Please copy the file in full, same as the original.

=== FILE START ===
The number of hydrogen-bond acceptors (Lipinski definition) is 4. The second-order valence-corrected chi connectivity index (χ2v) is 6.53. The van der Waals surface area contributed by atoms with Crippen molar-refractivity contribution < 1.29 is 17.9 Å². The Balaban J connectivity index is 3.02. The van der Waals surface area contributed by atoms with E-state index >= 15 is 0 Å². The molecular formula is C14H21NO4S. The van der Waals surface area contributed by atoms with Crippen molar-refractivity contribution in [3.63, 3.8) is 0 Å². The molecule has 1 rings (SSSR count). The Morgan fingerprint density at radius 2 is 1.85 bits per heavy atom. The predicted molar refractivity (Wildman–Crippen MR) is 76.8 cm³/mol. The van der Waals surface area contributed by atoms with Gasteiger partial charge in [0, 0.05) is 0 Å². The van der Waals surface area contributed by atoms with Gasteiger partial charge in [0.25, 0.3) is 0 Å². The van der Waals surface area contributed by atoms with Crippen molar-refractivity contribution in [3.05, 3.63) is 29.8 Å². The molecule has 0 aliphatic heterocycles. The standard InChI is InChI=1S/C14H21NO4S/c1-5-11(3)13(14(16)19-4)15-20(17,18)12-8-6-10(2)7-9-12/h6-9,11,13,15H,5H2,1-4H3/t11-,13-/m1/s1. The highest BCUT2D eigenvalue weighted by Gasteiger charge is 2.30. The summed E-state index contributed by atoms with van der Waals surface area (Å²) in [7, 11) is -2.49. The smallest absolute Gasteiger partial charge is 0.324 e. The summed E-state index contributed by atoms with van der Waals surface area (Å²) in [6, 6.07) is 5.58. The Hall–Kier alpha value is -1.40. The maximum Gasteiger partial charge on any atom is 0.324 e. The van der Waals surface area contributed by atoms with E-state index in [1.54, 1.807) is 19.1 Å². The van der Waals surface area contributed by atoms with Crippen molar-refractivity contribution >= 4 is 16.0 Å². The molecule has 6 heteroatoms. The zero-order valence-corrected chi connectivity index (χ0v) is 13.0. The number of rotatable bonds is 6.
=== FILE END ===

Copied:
The number of hydrogen-bond acceptors (Lipinski definition) is 4. The second-order valence-corrected chi connectivity index (χ2v) is 6.53. The van der Waals surface area contributed by atoms with Crippen molar-refractivity contribution < 1.29 is 17.9 Å². The Balaban J connectivity index is 3.02. The van der Waals surface area contributed by atoms with E-state index >= 15 is 0 Å². The molecular formula is C14H21NO4S. The van der Waals surface area contributed by atoms with Crippen molar-refractivity contribution in [3.63, 3.8) is 0 Å². The molecule has 1 rings (SSSR count). The Morgan fingerprint density at radius 2 is 1.85 bits per heavy atom. The predicted molar refractivity (Wildman–Crippen MR) is 76.8 cm³/mol. The van der Waals surface area contributed by atoms with Gasteiger partial charge in [0, 0.05) is 0 Å². The van der Waals surface area contributed by atoms with Gasteiger partial charge in [0.25, 0.3) is 0 Å². The van der Waals surface area contributed by atoms with Crippen molar-refractivity contribution in [3.05, 3.63) is 29.8 Å². The molecule has 0 aliphatic heterocycles. The standard InChI is InChI=1S/C14H21NO4S/c1-5-11(3)13(14(16)19-4)15-20(17,18)12-8-6-10(2)7-9-12/h6-9,11,13,15H,5H2,1-4H3/t11-,13-/m1/s1. The highest BCUT2D eigenvalue weighted by Gasteiger charge is 2.30. The summed E-state index contributed by atoms with van der Waals surface area (Å²) in [7, 11) is -2.49. The smallest absolute Gasteiger partial charge is 0.324 e. The summed E-state index contributed by atoms with van der Waals surface area (Å²) in [6, 6.07) is 5.58. The Hall–Kier alpha value is -1.40. The maximum Gasteiger partial charge on any atom is 0.324 e. The van der Waals surface area contributed by atoms with E-state index in [1.54, 1.807) is 19.1 Å². The van der Waals surface area contributed by atoms with Crippen molar-refractivity contribution >= 4 is 16.0 Å². The molecule has 6 heteroatoms. The zero-order valence-corrected chi connectivity index (χ0v) is 13.0. The number of rotatable bonds is 6.